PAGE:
I grew up in churches where an invitation was given at the end of every service. As part of the invitation, people were invited to receive Christ and were led through “the sinner’s prayer”. This prayer was holy and awesome. It was the key to the Kingdom of God, after all. While as kids you might have messed around throughout the service, you didn’t dare misbehave at this point.
Variations of the same prayer have been around for a couple of hundred years and it persists to this day, although it’s use and invitations, in general, are far less common in churches today, especially those of the mega variety. There’s nothing wrong with saying this prayer. It’s one way to confess your need for Jesus. The problem is it’s not Biblical and it’s not enough.
Such a statement can be disarming and even sacrilegious to many. After all, they have based their assurance of eternity on the fact they repeated this prayer at some point in their lives. So many – too many – were never taught there was anything more to it than this. The sinner’s prayer, coupled with a steady diet of “once saved, always saved” teaching, has led people to believe there was a sort of magic to the prayer. Since they prayed the prayer, they were taught and believe they are saved. And since one cannot lose their salvation, praying the prayer means they will spend eternity in Heaven. Except it doesn’t.
The problem is we’ve coupled the Biblical teaching of no one being able to snatch a redeemed soul out of God’s hand (John 10:28-29), with the unbiblical teaching of the sinner’s prayer. For the record, I absolutely believe once one is truly saved and has made Jesus the Lord of their life, the enemy can never steal your salvation away. You cannot sin so terribly God will revoke your salvation. A truly saved person is saved forever unless they purposefully and resolutely renounce their beliefs and the Lordship of Christ. I will say I find it hard to imagine any true follower of Jesus ever doing so, but it is within the realm of possibility given God’s gift of free will to humans.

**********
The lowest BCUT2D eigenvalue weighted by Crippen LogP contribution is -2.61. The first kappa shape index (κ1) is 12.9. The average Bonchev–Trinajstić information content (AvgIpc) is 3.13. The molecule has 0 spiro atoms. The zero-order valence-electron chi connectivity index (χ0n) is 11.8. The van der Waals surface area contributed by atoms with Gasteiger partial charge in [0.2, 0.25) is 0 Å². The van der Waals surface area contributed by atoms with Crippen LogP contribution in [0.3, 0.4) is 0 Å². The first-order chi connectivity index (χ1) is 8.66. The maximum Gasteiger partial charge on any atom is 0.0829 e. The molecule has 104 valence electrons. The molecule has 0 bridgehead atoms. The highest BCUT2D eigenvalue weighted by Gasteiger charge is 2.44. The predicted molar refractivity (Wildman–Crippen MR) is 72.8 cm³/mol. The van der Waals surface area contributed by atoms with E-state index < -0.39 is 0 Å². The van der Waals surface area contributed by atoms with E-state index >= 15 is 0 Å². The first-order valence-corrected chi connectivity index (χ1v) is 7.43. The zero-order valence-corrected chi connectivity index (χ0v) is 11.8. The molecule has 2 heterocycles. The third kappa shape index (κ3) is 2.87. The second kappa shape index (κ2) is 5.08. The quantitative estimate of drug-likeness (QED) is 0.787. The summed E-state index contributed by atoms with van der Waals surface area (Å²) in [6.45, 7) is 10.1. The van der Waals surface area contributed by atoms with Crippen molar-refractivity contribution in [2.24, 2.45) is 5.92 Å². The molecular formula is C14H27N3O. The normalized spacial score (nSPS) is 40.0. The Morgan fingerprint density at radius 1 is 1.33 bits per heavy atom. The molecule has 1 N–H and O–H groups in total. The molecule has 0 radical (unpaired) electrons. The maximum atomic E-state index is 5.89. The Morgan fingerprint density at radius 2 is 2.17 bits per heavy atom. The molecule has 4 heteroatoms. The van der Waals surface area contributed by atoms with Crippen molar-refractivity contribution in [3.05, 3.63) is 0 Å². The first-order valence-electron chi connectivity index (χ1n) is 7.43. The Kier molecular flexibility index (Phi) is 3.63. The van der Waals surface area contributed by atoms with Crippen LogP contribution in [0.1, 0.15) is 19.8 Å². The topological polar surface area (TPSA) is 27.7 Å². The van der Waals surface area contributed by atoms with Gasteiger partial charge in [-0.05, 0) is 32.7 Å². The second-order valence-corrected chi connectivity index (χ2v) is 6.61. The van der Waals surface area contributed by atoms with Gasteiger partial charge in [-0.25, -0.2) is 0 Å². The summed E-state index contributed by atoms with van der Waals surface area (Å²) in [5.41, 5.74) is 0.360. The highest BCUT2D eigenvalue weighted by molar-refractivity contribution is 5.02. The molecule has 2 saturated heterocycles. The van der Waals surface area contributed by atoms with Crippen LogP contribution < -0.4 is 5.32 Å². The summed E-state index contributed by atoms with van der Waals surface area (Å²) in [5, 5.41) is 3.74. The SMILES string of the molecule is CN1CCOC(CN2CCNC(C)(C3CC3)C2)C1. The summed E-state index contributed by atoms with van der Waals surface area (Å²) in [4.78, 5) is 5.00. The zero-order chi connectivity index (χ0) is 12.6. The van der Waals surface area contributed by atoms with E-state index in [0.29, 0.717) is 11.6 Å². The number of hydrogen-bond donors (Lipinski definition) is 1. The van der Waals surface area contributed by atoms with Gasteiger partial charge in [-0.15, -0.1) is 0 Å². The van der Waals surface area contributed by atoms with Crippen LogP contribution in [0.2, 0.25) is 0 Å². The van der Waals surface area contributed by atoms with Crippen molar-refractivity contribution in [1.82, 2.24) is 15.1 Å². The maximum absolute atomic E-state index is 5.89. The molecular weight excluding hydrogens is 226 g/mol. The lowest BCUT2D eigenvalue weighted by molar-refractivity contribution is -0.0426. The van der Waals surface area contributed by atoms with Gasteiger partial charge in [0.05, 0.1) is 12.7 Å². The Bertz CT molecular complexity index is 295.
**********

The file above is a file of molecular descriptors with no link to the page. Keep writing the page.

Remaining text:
Which means we must rethink what “being saved” actually means. Since the Bible does not support salvation through a recital of the so-called “sinner’s prayer”, how does one come to a saving knowledge of Jesus? This is where the sinner’s prayer is not such a bad place to begin. We must come to the realization we need a Savior, that we can’t do this thing on our own. We must confess our sins and shortcomings and believe Jesus paid the price for them all when He died on our behalf. The belief in His resurrection must be core to our belief system, as nothing matters if He didn’t defeat death and rise again. It is the hope of our salvation. Death is not the end, but rather the glory of God is.
But this is only the beginning. Our salvation is an ongoing, never-ending quest to obey and know Christ more every day. It is why Paul said we must always be working out our salvation (Philippians 2:12). John told us the way we are sure we are in Christ is by our continued obedience to His commands (I John 2:3-6). He said the proof would be that we walk as Jesus walked. In other words, our words, thoughts, and actions reflect those of Christ. It would be far easier for us if all we had to do was say a prayer. It would also have been far easier for Jesus if He hadn’t had to suffer and die for our sins. Following Jesus isn’t about easy. Nothing worth having ever is.